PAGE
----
Gerry Crispin has been talking about this for a little while…glad he posted it to his blog. There’s a movement underway to create a .jobs (that’s “dot jobs”) web domain for corporate career sites. Aside from the implications for candidates (so much easier to find the career page than to search a company’s main page for their careers site), I personally think there are bigger implications for the job databases. Specifically, I think you would (will) see the larger database companies (Monster, hotjobs and careerbuilder, for example), focus their efforts more on their search tools than the content of their site. By content I mean their job postings. I think there could be a market for value add content like job search advice. On second thought, I hope that blogs are doing more of that in the future. Since these companies would likely be more focused on creating tools that would allow a seeker to search across the .jobs domain, they would not have control over the job posting content…it would include everything on the .jobs domain .Guess then that they wouldn’t be able to charge companies to post jobs. Also, since the sites would be less sticky (basically referring people to company career pages versus hosting the posting themselves), I suspect that advertising revenues could be affected. Perhaps the tools will be sophisticated enough to justify a fee for the user (a marketing message could be about how their tool helps you search the ENTIRE domain to find that just right job). I’m just speculating. I’m sure the job board folks are already figuring out their next move if the .jobs domain becomes a reality (or when it becomes a reality according to Gerry). Those companies tend to do a good job of creating new business models as the climate of the staffing industry evolves.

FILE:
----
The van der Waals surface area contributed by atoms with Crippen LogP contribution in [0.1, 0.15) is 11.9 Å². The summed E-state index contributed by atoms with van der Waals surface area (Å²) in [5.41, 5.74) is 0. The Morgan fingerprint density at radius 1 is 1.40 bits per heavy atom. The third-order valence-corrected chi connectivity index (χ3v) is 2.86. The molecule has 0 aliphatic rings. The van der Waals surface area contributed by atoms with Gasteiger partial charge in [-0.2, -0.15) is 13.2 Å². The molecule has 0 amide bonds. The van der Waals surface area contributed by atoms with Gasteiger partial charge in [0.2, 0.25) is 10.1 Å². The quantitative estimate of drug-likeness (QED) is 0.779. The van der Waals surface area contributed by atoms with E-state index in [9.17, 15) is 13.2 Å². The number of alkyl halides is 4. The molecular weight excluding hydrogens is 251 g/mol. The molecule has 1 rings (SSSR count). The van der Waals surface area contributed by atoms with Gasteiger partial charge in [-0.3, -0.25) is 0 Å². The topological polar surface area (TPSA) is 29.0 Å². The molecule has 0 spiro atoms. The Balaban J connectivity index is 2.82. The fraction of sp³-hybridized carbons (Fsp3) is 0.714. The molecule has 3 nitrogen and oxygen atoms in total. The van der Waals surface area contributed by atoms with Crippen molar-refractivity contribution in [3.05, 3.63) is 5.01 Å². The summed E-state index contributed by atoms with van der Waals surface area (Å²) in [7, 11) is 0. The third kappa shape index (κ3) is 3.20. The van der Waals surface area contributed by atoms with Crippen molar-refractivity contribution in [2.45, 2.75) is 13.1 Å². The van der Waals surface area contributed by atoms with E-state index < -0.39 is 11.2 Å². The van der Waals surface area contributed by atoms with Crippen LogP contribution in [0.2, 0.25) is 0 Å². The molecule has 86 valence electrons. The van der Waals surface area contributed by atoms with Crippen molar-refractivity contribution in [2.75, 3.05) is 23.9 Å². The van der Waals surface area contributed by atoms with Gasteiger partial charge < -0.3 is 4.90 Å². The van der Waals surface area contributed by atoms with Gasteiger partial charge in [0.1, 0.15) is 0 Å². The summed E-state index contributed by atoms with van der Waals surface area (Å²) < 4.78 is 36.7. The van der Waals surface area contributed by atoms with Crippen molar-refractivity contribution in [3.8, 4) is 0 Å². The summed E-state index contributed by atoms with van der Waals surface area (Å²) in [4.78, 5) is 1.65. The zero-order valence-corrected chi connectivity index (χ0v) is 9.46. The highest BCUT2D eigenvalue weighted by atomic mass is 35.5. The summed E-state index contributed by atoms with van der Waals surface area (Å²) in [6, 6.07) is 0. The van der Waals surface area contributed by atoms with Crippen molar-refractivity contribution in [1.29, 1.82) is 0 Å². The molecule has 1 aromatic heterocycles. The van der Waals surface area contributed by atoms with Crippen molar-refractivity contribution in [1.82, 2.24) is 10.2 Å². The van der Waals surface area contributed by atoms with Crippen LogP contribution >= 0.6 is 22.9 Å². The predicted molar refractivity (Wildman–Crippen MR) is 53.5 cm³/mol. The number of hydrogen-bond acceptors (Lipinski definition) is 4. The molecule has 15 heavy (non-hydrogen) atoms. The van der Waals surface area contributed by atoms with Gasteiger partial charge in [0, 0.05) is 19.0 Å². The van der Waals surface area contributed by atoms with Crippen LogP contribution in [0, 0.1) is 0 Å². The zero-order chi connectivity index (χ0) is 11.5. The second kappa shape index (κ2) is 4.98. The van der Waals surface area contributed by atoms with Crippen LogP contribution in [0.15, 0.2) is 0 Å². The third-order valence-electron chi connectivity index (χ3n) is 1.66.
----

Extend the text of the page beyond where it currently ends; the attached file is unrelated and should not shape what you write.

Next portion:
This could significantly change the experience for recruiters who do a lot of job posting (I don’t but have in the past and know others who do) as well as the candidate. I don’t have an up-close view of how this campaign to establish the domain is progressing, but I’ll be sure to share anything else I hear.